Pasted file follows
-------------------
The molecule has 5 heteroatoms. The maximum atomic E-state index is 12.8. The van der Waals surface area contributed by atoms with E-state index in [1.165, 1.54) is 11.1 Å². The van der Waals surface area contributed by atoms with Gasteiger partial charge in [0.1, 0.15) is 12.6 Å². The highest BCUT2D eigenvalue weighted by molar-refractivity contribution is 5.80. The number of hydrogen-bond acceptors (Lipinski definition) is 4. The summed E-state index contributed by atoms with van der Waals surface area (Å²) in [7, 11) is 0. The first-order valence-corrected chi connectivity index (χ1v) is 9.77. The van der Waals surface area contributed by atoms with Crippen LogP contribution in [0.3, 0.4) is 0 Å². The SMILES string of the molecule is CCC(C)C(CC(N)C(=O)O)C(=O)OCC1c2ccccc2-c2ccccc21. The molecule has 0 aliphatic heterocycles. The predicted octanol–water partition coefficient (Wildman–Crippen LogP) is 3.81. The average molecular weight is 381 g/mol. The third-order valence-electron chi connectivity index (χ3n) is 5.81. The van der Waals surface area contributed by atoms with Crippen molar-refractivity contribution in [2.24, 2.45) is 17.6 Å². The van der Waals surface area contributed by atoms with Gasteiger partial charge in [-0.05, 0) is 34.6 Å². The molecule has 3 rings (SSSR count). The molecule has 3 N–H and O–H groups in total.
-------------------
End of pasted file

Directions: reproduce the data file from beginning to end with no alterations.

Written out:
The molecule has 5 heteroatoms. The maximum atomic E-state index is 12.8. The van der Waals surface area contributed by atoms with E-state index in [1.165, 1.54) is 11.1 Å². The van der Waals surface area contributed by atoms with Gasteiger partial charge in [0.1, 0.15) is 12.6 Å². The highest BCUT2D eigenvalue weighted by molar-refractivity contribution is 5.80. The number of hydrogen-bond acceptors (Lipinski definition) is 4. The summed E-state index contributed by atoms with van der Waals surface area (Å²) in [7, 11) is 0. The first-order valence-corrected chi connectivity index (χ1v) is 9.77. The van der Waals surface area contributed by atoms with Crippen LogP contribution in [0.3, 0.4) is 0 Å². The SMILES string of the molecule is CCC(C)C(CC(N)C(=O)O)C(=O)OCC1c2ccccc2-c2ccccc21. The molecule has 0 aliphatic heterocycles. The predicted octanol–water partition coefficient (Wildman–Crippen LogP) is 3.81. The average molecular weight is 381 g/mol. The third-order valence-electron chi connectivity index (χ3n) is 5.81. The van der Waals surface area contributed by atoms with Crippen molar-refractivity contribution in [2.24, 2.45) is 17.6 Å². The van der Waals surface area contributed by atoms with Gasteiger partial charge in [-0.05, 0) is 34.6 Å². The molecule has 3 rings (SSSR count). The molecule has 3 N–H and O–H groups in total.